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‘Stranger Things’ Needs To Do Right by Will (and Robin) in Season 5

Actor Noah Schnapp as Will Byers cries in Stranger Things season 4

From the very beginning of Stranger Things the character of Will, as played by Noah Schnapp, has been an outsider. Even when he returned from the Upside Down, it became clear that he was struggling to come to terms with who he was. Now, as confirmed by season 4 (sort of) and officially by the actor himself, Will is also a gay kid growing up in the 80s, in love with this best friend. We demand he gets a happily ever after.

Since season two there has been some speculation about if Will was asexual or somewhere on the queer spectrum. (Even as far back as season one, Will’s mother Joyce relates that his father used to call him queer, and that he referred to Will with gay slurs.) As the series progressed, it became clear he was gay and had some feelings for his best friend Mike Wheeler, who is in love with Eleven (who is a sister-figure to Will). Now, being in love with your best friend is a tried and true part of the gay experience, I myself have done it twice. The problem is that Will’s entire storyline has been suffering and sadness.

“I mean, it’s pretty clear this season that Will has feelings for Mike,” Schnapp says in a recent interview with Variety. “They’ve been intentionally pulling that out over the past few seasons. Even in Season 1, they hinted at that and slowly, slowly grew that storyline. I think for Season 4, it was just me playing this character who loves his best friend but struggles with knowing if he’ll be accepted or not, and feeling like a mistake and like he doesn’t belong. Will has always felt like that. All his friends, they all have girlfriends and they all fit into their different clubs. Will has never really found anywhere to fit in. I think that’s why so many people come up to me and tell me that they love Will and they resonate with him so much, because it’s such a real character.”

That sense of isolation is also just exhausting after watching shows like Heartstopper or First Kill that have moved beyond that. It doesn’t help that the series has been very meh when it comes to queer rep.

Robin (Maya Hawke) was revealed to be a lesbian after being put up as a romantic red herring for Steve. While she has a crush on Anne with an E star Amybeth McNulty as Vickie, they have two or three scenes together in the entire season, and most of them are Robin being anxious about talking to her. Then we see Vickie with a boyfriend, which breaks Robin’s heart—even if the last episode suggests that Vickie, post-breakup, might have a thing for Robin after all.

The excuse of the time period doesn’t hold water either because by 1986, issues of gay rights were in the mainstream conversation. Especially since HIV/AIDS had a hold in the country (something the show has not addressed). The country had gay mayors and judges; in pop culture, gay icons of music were taking hold. David Bowie, Freddie Mercury, and Prince were pushing the boundaries of gender and sexuality. And being very popular while doing it.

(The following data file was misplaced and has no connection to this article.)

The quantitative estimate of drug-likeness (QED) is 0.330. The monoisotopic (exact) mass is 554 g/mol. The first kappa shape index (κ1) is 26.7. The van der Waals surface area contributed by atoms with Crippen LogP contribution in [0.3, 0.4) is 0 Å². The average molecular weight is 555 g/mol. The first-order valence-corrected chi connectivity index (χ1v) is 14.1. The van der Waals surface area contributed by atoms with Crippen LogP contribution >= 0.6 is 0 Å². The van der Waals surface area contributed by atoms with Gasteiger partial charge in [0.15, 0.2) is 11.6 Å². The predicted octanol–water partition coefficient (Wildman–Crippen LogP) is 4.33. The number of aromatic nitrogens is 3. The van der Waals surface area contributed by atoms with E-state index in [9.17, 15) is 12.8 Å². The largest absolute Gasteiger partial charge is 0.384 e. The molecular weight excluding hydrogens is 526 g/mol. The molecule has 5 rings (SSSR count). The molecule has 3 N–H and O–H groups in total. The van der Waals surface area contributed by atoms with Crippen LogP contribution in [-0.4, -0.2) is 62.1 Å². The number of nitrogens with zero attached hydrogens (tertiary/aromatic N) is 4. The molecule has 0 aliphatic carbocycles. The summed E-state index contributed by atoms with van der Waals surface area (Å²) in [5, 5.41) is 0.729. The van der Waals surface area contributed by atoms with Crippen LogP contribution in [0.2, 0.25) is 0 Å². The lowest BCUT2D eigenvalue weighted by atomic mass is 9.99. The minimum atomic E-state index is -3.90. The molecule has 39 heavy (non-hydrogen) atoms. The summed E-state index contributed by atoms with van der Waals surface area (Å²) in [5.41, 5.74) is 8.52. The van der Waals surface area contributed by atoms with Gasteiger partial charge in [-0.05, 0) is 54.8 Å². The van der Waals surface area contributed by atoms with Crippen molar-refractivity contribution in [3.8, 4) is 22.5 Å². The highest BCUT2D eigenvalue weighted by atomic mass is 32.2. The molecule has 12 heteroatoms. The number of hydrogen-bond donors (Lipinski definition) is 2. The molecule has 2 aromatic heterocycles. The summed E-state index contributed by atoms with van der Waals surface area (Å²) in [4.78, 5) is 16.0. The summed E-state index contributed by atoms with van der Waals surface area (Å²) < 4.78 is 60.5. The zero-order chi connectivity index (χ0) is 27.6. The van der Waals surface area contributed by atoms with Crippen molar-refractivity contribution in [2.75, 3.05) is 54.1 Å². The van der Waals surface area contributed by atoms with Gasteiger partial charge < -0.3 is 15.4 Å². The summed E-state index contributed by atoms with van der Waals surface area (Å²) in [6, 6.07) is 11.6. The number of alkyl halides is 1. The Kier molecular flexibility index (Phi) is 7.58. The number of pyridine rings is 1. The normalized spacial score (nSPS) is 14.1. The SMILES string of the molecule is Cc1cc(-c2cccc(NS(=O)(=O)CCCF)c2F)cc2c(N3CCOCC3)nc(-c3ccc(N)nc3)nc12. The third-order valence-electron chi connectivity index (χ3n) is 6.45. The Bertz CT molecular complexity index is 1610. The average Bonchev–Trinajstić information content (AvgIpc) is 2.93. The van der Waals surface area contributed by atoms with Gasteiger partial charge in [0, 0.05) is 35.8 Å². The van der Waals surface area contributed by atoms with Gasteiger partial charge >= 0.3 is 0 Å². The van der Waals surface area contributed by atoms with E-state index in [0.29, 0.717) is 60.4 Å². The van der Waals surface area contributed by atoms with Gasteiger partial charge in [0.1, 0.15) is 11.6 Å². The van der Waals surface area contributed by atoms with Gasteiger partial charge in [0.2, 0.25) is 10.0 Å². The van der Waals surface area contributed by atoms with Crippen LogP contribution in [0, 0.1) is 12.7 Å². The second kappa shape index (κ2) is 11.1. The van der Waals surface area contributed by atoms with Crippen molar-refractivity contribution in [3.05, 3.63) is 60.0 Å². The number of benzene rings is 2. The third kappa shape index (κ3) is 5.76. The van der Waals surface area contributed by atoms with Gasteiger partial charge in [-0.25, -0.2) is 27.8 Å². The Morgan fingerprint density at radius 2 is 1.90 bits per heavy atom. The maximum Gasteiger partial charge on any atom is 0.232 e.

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Hell, they didn’t know it then but the lead singer of Judas Priest is a gay man and considered one of the Gods of Metal.

My problem isn’t just that Will and Robin don’t have romantic storylines. Romance doesn’t make or validate queerness, it is more that Stranger Things has made a very heteronormative world and then put its two gay characters in pining, painful situations. That is what makes it feel difficult to watch. They have not given these characters a community, except with other straight people. Will living in California and not finding a group of gay nerds kids to hang out with? I don’t buy it.

Even the affirming conversation that Will has in season 4 with his brother Jonathan, who tells Will that he’ll love him no matter what without referring directly to his sexuality, appears to have been an afterthought. Schnapp told Variety that the scene wasn’t originally scripted and was added after Will’s most wrenching scene, when he tries to tell Mike about himself while pretending to talk about Eleven.

So this scene was actually not originally written in the script. It was only until after I did the scene of me in the van, where they saw me crying and the protectiveness that you see with Jonathan looking in the rearview mirror. They were like, we need a scene with that. So they wrote it as we were filming. It’s also very important for people to see that Will is not alone — because all we ever see of him is struggling and feeling depressed and that he can’t be himself.

While the scene with Jonathan is important, it’s also telling that, as Schnapp says, all we have seen to date of Will in this respect is “struggling and feeling depressed and that he can’t be himself.”

When I say I want Will (and Robin) to be happy, it isn’t just about finding love, it is about finding that community that they can fully be themselves in.

(via Variety, image: Netflix)

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Princess (she/her-bisexual) is a Brooklyn born Megan Fox truther, who loves Sailor Moon, mythology, and diversity within sci-fi/fantasy. Still lives in Brooklyn with her over 500 Pokémon that she has Eevee trained into a mighty army. Team Zutara forever.